Wetterhall F.,Swedish Meteorological and Hydrological Institute | Wetterhall F.,Kings College London | Wetterhall F.,European Center for Medium Range Weather Forecasting | Graham L.P.,Swedish Meteorological and Hydrological Institute | And 3 more authors.
Natural Hazards and Earth System Sciences | Year: 2011

Assessing hydrological effects of global climate change at local scales is important for evaluating future hazards to society. However, applying climate model projections to local impact models can be difficult as outcomes can vary considerably between different climate models, and including results from many models is demanding. This study combines multiple climate model outputs with hydrological impact modelling through the use of response surfaces. Response surfaces represent the sensitivity of the impact model to incremental changes in climate variables and show probabilies for reaching a priori determined thresholds. Response surfaces were calculated using the HBV hydrological model for three basins in Sweden. An ensemble of future climate projections was then superimposed onto each response surface, producing a probability estimate for exceeding the threshold being evaluated. Site specific impacts thresholds were used where applicable. Probabilistic trends for future change in hazards or potential can be shown and evaluated. It is particularly useful for visualising the range of probable outcomes from climate models and can easily be updated with new results as they are made available. © 2012 Author(s).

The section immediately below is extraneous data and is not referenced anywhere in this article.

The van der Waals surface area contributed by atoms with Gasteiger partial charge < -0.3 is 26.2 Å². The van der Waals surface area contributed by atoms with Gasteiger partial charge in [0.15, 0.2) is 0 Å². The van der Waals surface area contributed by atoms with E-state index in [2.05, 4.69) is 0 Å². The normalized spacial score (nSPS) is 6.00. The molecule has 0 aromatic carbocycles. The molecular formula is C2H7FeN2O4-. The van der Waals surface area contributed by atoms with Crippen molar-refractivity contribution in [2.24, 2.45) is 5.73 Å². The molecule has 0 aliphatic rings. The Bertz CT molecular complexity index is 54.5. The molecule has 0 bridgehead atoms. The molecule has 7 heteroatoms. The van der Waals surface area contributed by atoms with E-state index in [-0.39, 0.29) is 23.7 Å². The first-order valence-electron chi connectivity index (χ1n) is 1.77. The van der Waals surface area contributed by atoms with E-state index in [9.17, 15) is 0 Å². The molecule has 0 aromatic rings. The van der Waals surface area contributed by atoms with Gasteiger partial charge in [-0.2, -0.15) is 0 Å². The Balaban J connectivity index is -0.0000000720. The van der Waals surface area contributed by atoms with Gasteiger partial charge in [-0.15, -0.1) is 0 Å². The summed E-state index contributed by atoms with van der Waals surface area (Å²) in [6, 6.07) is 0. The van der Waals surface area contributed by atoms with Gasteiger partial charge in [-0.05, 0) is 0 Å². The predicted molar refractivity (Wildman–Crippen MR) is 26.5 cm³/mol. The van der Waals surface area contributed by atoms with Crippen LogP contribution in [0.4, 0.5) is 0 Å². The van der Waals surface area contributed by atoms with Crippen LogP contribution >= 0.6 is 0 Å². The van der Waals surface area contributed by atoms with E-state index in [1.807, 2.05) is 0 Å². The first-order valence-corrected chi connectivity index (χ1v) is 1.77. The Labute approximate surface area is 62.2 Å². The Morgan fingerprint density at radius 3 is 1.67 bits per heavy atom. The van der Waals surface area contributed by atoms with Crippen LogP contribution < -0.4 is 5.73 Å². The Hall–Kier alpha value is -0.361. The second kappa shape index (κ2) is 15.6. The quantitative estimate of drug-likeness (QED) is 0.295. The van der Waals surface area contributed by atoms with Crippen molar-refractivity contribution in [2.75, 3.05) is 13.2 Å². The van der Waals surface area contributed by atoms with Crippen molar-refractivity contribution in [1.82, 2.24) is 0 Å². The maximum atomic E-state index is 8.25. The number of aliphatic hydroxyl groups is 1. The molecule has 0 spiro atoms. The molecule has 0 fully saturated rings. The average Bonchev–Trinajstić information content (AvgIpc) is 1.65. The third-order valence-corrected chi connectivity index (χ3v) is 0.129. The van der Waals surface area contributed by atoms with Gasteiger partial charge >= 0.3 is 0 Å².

Boone A.A.,Meteo - France | Poccard-Leclercq I.,University of Nantes | Xue Y.,University of California at Los Angeles | Feng J.,University of California at Los Angeles | de Rosnay P.,European Center for Medium Range Weather Forecasting
Climate Dynamics | Year: 2010